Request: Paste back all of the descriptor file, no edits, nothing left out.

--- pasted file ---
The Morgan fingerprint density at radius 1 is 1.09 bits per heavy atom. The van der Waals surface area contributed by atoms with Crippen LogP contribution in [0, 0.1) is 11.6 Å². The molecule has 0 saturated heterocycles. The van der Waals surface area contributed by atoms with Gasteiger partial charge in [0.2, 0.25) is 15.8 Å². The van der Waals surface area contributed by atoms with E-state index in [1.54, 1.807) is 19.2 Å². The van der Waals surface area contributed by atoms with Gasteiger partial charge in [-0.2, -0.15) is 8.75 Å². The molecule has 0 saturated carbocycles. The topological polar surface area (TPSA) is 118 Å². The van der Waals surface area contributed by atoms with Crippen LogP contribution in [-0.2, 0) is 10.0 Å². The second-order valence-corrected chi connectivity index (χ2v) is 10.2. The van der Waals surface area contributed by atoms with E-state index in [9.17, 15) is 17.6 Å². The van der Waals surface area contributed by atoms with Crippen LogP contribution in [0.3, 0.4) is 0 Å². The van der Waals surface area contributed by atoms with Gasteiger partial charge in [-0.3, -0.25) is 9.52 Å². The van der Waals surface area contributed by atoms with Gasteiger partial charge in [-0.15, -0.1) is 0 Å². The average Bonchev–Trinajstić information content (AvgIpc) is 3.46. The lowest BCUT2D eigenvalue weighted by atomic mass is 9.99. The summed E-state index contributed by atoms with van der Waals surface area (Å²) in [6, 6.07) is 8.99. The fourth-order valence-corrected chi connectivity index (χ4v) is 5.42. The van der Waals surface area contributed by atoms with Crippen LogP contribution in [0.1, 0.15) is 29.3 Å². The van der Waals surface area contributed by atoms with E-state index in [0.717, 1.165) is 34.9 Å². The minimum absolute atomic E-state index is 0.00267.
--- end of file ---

The Morgan fingerprint density at radius 1 is 1.09 bits per heavy atom. The van der Waals surface area contributed by atoms with Crippen LogP contribution in [0, 0.1) is 11.6 Å². The molecule has 0 saturated heterocycles. The van der Waals surface area contributed by atoms with Gasteiger partial charge in [0.2, 0.25) is 15.8 Å². The van der Waals surface area contributed by atoms with E-state index in [1.54, 1.807) is 19.2 Å². The van der Waals surface area contributed by atoms with Gasteiger partial charge in [-0.2, -0.15) is 8.75 Å². The molecule has 0 saturated carbocycles. The topological polar surface area (TPSA) is 118 Å². The van der Waals surface area contributed by atoms with Crippen LogP contribution in [-0.2, 0) is 10.0 Å². The second-order valence-corrected chi connectivity index (χ2v) is 10.2. The van der Waals surface area contributed by atoms with E-state index in [9.17, 15) is 17.6 Å². The van der Waals surface area contributed by atoms with Crippen LogP contribution in [0.3, 0.4) is 0 Å². The van der Waals surface area contributed by atoms with Gasteiger partial charge in [-0.3, -0.25) is 9.52 Å². The van der Waals surface area contributed by atoms with Gasteiger partial charge in [-0.15, -0.1) is 0 Å². The average Bonchev–Trinajstić information content (AvgIpc) is 3.46. The lowest BCUT2D eigenvalue weighted by atomic mass is 9.99. The summed E-state index contributed by atoms with van der Waals surface area (Å²) in [6, 6.07) is 8.99. The fourth-order valence-corrected chi connectivity index (χ4v) is 5.42. The van der Waals surface area contributed by atoms with Crippen LogP contribution in [0.1, 0.15) is 29.3 Å². The van der Waals surface area contributed by atoms with E-state index in [0.717, 1.165) is 34.9 Å². The minimum absolute atomic E-state index is 0.00267.